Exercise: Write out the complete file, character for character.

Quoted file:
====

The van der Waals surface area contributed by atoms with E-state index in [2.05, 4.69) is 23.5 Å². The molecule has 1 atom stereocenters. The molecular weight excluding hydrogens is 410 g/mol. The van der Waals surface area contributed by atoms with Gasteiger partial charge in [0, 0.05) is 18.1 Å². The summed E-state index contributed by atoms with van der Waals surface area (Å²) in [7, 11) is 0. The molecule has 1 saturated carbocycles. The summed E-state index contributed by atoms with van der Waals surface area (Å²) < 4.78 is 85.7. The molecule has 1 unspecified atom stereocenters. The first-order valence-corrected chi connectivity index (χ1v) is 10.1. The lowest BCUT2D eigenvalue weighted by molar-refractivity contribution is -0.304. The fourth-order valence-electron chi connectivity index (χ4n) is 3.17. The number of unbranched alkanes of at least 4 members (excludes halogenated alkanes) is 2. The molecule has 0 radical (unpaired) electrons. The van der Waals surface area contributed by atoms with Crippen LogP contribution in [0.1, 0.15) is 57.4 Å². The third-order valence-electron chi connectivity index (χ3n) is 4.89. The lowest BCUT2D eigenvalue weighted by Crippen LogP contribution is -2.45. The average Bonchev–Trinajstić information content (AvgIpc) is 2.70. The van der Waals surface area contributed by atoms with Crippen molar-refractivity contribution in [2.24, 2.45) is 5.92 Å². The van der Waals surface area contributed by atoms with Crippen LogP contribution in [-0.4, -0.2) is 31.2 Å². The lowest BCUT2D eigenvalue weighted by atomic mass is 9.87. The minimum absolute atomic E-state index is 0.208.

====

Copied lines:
The van der Waals surface area contributed by atoms with E-state index in [2.05, 4.69) is 23.5 Å². The molecule has 1 atom stereocenters. The molecular weight excluding hydrogens is 410 g/mol. The van der Waals surface area contributed by atoms with Gasteiger partial charge in [0, 0.05) is 18.1 Å². The summed E-state index contributed by atoms with van der Waals surface area (Å²) in [7, 11) is 0. The molecule has 1 saturated carbocycles. The summed E-state index contributed by atoms with van der Waals surface area (Å²) < 4.78 is 85.7. The molecule has 1 unspecified atom stereocenters. The first-order valence-corrected chi connectivity index (χ1v) is 10.1. The lowest BCUT2D eigenvalue weighted by molar-refractivity contribution is -0.304. The fourth-order valence-electron chi connectivity index (χ4n) is 3.17. The number of unbranched alkanes of at least 4 members (excludes halogenated alkanes) is 2. The molecule has 0 radical (unpaired) electrons. The van der Waals surface area contributed by atoms with Crippen LogP contribution in [0.1, 0.15) is 57.4 Å². The third-order valence-electron chi connectivity index (χ3n) is 4.89. The lowest BCUT2D eigenvalue weighted by Crippen LogP contribution is -2.45. The average Bonchev–Trinajstić information content (AvgIpc) is 2.70. The van der Waals surface area contributed by atoms with Crippen molar-refractivity contribution in [2.24, 2.45) is 5.92 Å². The van der Waals surface area contributed by atoms with Crippen LogP contribution in [-0.4, -0.2) is 31.2 Å². The lowest BCUT2D eigenvalue weighted by atomic mass is 9.87. The minimum absolute atomic E-state index is 0.208.